Donald Trump was in the federal courthouse in Manhattan, and very happy to be there. It was 1988, and his wife, the former Ivana Zelníčková of Gottwaldov, Czechoslovakia, was one of 142 immigrants just sworn in as U.S. citizens. By then, the Trumps had been married for eleven years and had three children. “It was about time I became an American,” Ivana Trump told me, a reporter on the court beat, after a joyful ceremony that, as she put it, “made it hard not to cry.” Donald Trump added: “It’s a great country, and that’s where a great woman should be.”
The oath ceremony is a nearly religious ritual in which the American gospel—the good news of freedom and democracy—is preached to the newest members of the choir. “By your presence, America is vastly enriched,” the judge told the new Americans. He was not referring to their net worth.
That lesson has eluded Donald Trump the president: his administration has just changed the standard for citizenship in a way that, as the New York Times headlined, “could alter the face of the American immigrant.” A new rule redefines who is likely to become a “public charge,” and is therefore ineligible for citizenship. It changes the process to put much more emphasis on an applicant’s income.
The Trump administration portrays this rule as no more than the continued application of federal laws that have been in effect since 1882, but the emphasis on income is a significant shift that works to the disadvantage of working-class immigrants, especially those with large families. Catholics of all political backgrounds should take note that these laws—based on the idea that immigrants often mooch from the taxpayers—are rooted in anti-Catholic bigotry.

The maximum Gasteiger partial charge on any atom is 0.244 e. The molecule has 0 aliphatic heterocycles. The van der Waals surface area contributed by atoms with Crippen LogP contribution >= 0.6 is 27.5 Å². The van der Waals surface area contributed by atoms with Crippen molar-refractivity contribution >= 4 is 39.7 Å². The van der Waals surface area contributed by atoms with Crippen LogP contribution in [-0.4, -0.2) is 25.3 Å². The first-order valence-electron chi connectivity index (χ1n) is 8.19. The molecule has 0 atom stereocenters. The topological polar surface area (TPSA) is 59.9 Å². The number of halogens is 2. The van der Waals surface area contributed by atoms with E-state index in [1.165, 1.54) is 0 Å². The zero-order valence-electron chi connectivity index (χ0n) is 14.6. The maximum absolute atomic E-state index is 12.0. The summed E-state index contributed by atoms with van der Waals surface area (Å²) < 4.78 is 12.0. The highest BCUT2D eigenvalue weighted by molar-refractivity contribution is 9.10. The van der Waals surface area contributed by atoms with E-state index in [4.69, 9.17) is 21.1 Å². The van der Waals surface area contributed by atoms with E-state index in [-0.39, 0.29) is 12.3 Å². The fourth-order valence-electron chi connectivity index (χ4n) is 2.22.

They trace back to nativist attacks on impoverished Irish Catholic immigrants in Massachusetts and New York during the famine years of the 1840s. Both states, rife with anti-Catholic bias, passed laws to bar anyone who might become a “public charge.” These passed into the first comprehensive federal immigration law, enacted in 1882, barring “idiots, lunatics, convicts, and persons likely to become a public charge.” The new rule notes that the “public charge” barrier has continued in federal immigration law ever since—but it’s obvious that millions of hard-working immigrants have been granted citizenship over the years despite being dirt-poor. That may no longer be the case.
Working-class immigrants have traditionally met the “public charge” requirement with the help of sponsors who vouch for them with a sworn pledge to provide financial support if that becomes necessary. Previously, a sponsor had to show an income above 125 percent of the federal poverty level to qualify. The Trump administration has now shifted this requirement from the sponsor to the immigrant seeking citizenship. Income is not the only standard, but dollars and cents will weigh heavier in the process. And this makes having a large family or multi-generational household a liability, since the federal poverty level increases with household size.